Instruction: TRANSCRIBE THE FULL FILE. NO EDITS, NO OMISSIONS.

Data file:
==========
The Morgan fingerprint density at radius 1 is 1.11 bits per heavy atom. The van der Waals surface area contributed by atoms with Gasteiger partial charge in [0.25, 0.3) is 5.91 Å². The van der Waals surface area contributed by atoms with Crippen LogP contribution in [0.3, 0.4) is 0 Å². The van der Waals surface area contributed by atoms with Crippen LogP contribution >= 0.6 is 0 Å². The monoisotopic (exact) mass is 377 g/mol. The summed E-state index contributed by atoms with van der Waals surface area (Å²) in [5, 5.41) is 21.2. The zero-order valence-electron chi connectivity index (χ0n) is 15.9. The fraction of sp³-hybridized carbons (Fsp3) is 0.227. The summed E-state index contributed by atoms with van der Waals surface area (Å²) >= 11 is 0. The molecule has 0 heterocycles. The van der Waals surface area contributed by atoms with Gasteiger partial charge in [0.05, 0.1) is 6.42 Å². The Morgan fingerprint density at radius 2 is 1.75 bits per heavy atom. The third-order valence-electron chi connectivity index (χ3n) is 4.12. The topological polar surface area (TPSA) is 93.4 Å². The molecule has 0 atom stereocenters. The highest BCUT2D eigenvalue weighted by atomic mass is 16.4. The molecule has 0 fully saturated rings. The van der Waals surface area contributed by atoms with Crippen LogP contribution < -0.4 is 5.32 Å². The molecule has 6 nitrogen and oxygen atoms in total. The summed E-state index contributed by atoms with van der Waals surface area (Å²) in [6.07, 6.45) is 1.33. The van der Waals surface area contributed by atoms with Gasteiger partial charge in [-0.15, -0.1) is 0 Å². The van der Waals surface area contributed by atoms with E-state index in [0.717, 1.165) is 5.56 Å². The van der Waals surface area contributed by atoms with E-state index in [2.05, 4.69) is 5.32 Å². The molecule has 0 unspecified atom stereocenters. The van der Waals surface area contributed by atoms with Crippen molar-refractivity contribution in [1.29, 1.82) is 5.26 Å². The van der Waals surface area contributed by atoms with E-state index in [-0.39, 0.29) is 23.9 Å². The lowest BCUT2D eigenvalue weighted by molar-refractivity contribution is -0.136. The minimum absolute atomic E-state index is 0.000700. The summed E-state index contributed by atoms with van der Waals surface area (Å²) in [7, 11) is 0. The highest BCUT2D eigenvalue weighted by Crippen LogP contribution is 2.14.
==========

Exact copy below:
The Morgan fingerprint density at radius 1 is 1.11 bits per heavy atom. The van der Waals surface area contributed by atoms with Gasteiger partial charge in [0.25, 0.3) is 5.91 Å². The van der Waals surface area contributed by atoms with Crippen LogP contribution in [0.3, 0.4) is 0 Å². The van der Waals surface area contributed by atoms with Crippen LogP contribution >= 0.6 is 0 Å². The monoisotopic (exact) mass is 377 g/mol. The summed E-state index contributed by atoms with van der Waals surface area (Å²) in [5, 5.41) is 21.2. The zero-order valence-electron chi connectivity index (χ0n) is 15.9. The fraction of sp³-hybridized carbons (Fsp3) is 0.227. The summed E-state index contributed by atoms with van der Waals surface area (Å²) >= 11 is 0. The molecule has 0 heterocycles. The van der Waals surface area contributed by atoms with Gasteiger partial charge in [0.05, 0.1) is 6.42 Å². The Morgan fingerprint density at radius 2 is 1.75 bits per heavy atom. The third-order valence-electron chi connectivity index (χ3n) is 4.12. The topological polar surface area (TPSA) is 93.4 Å². The molecule has 0 atom stereocenters. The highest BCUT2D eigenvalue weighted by atomic mass is 16.4. The molecule has 0 fully saturated rings. The van der Waals surface area contributed by atoms with Crippen LogP contribution < -0.4 is 5.32 Å². The molecule has 6 nitrogen and oxygen atoms in total. The summed E-state index contributed by atoms with van der Waals surface area (Å²) in [6.07, 6.45) is 1.33. The van der Waals surface area contributed by atoms with Gasteiger partial charge in [-0.15, -0.1) is 0 Å². The van der Waals surface area contributed by atoms with E-state index in [0.717, 1.165) is 5.56 Å². The van der Waals surface area contributed by atoms with E-state index in [2.05, 4.69) is 5.32 Å². The molecule has 0 unspecified atom stereocenters. The van der Waals surface area contributed by atoms with Crippen molar-refractivity contribution in [1.29, 1.82) is 5.26 Å². The van der Waals surface area contributed by atoms with E-state index in [-0.39, 0.29) is 23.9 Å². The lowest BCUT2D eigenvalue weighted by molar-refractivity contribution is -0.136. The minimum absolute atomic E-state index is 0.000700. The summed E-state index contributed by atoms with van der Waals surface area (Å²) in [7, 11) is 0. The highest BCUT2D eigenvalue weighted by Crippen LogP contribution is 2.14.